The Common

Although the boundary between Itteringham village and Itteringham Common is the River Bure, the hamlet that makes up the Common as it is known, lies about half a mile south east of the main village. The Walpole Arms, Hill Farm and the Mill Cottage are all technically part of the Common with the Mill lying between the two.

The Common was originally an area of communal land where villagers could graze their animals and collect firings and kindling. The local 1818 Enclosure act was completed in 1823 and saw a new straight road made across the last remaining common. The villagers were each allotted small areas of the old common and waste, which then became part of their property on which to grow vegetables or keep a few animals. Several of the cottages on the common date from shortly after 1823 when some of these allotments were sold to a developer, John Randall.

Bure Cottage c.1950 Bure Cottage December 2001
Bure Cottage c.1950
Bure Cottage December 2001

Bure Cottage was originally built in 1792, with a thatched roof. A second cottage was attached a few years later in 1796. As with many similar houses, a catslide extension was added in the late 19th century. There are more flint buildings on the Common than in the village itself.

Medo (Fred Baxter) and Ivan Thompson
Medo (Fred Baxter) and Ivan Thompson sitting in Medo's cart next to the pulk on the Common in the '60s

Pulk Pulk
The pulk and the signpost both in need of repair 8th December 2001

The pulk was a public water collection point for many years and was fed by a fresh water spring. Access to the bucket filling area was on the north (far) side.

It was used until the late 60s when a water main was finally laid through the village.

In the late 1970s Perran Penrose, then living locally but since deceased, made repairs to the ailing pulk wall using a bricklaying pattern rarely found in Norfolk. The pulk is now only occasionally cleared and the water is not used locally; its quality probably reflects the intensive use of agricultural chemicals on surrounding fields

This word is not in the OED but Forby in Vocabulary of East Anglia, II gives:

1. A hole full of mud or a small muddy pond otherwise a pulk-hole
2. A shallow place containing water

Being at the bottom of the hill, the pulk flooded regularly and went green in the summer so we had to throw it out... I reckon it was about 5 foot deep... all the Common used it except for Austin who had their own well. Harry Broughton had a well but it was not working. I used to carry buckets for the old ladies on the common... for a few pence. We were still bucketting out of the pulk when I came out of the army in 1957... there was no mains water, never had a modern toilet or anything like that... you took a bucket and chucked it down the toilet!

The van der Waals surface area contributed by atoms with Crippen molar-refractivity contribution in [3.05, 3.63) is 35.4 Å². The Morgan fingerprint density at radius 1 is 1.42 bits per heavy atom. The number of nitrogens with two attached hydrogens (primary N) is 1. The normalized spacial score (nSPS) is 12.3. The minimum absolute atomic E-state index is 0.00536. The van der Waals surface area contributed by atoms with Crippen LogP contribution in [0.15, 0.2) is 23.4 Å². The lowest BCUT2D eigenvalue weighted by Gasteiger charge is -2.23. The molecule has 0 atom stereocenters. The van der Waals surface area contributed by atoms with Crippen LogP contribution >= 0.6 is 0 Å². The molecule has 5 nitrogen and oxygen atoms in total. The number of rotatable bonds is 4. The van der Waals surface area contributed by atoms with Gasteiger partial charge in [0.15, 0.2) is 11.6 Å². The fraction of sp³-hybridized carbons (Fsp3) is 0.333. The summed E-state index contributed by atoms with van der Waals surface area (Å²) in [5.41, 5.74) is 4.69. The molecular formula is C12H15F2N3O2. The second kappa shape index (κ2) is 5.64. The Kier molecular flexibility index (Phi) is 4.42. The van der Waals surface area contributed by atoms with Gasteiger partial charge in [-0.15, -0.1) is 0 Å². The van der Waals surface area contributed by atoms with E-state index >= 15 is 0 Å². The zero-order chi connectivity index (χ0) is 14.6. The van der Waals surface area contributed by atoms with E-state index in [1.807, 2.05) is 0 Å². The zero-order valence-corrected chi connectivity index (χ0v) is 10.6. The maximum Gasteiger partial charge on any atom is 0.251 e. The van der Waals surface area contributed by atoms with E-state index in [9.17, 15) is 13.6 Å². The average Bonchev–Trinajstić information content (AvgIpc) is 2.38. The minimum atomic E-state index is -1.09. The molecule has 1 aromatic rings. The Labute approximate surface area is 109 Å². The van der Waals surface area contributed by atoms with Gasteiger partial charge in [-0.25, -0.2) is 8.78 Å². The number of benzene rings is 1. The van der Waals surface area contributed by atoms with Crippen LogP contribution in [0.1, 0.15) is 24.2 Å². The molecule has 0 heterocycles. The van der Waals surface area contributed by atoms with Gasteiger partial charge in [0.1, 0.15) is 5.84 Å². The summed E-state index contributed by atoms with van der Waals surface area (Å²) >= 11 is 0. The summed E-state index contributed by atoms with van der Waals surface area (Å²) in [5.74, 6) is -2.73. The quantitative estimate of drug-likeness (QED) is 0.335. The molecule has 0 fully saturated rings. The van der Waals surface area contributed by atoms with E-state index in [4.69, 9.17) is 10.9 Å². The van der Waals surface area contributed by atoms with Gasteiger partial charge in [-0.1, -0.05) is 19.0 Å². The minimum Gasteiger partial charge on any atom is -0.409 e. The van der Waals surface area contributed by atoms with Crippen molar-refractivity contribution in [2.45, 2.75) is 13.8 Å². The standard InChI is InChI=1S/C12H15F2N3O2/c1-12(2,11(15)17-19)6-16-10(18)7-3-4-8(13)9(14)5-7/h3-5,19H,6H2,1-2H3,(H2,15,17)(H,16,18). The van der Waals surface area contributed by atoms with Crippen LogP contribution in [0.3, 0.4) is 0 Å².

Ivan Thompson

The new signpost 18th May 2004

Pulk   Pulk
Area cleaned up by the National Trust 12th June 2004
Interior awaiting drain clearance 12th June 2004

The shop on the Common closed some years back.
Towards the end it was only selling such items as sweets and tobacco.

The old shop
The old shop on the Common c.1990

Sometimes she would throw the sweets at you...
Austin Fowell

My father is from Itteringham, and until I left Norfolk for  university in 1991 we visited my grandmother (the late Edith Broughton - infamous sweet-throwing shopkeeper!) weekly at 86 The  Common. Sadly my grandfather died before my birth and as Dad was the  youngest of his children my knowledge of the extended side of his  family has always been sketchy. To see for the first time pictures of  Broughton lads tearing round the cycle speedway circuit amuses me no  end, and as I zip to work through the traffic on Monday morning I'll  feel more at home in my toe-clips than ever!
Jim Broughton - 3rd March 2006

Long demolished, there were also some cottages known as the Town House(s), which the parish used for poor people before the advent of parish unions that provided for the poor by building the infamous workhouses. The Town House stood near the road in front of what is now Orchard Farm. The overseers accounts of the 1740s regularly show bills for re thatching, glazed windows, bricks for rebuilding and "dawbing the Town house". In 1839 the Town House appeared as plot no. 102 on the tithe map and the records show that the occupants were John Harrison, Thomas and Elizabeth Riscberry, William? Smith, Joshua Ayton and William? Sparrow.

Wesleyan Methodist Chapel Victorian postbox
The Wesleyan Methodist Chapel
December 2001
The Victorian postbox on the wall next to the chapel

If you have any memories, anecdotes or photos please let us know and we may be able to use them to update the site. By all means telephone 07836 675369 or

Copyright © Jonathan Neville 2004
Top of Page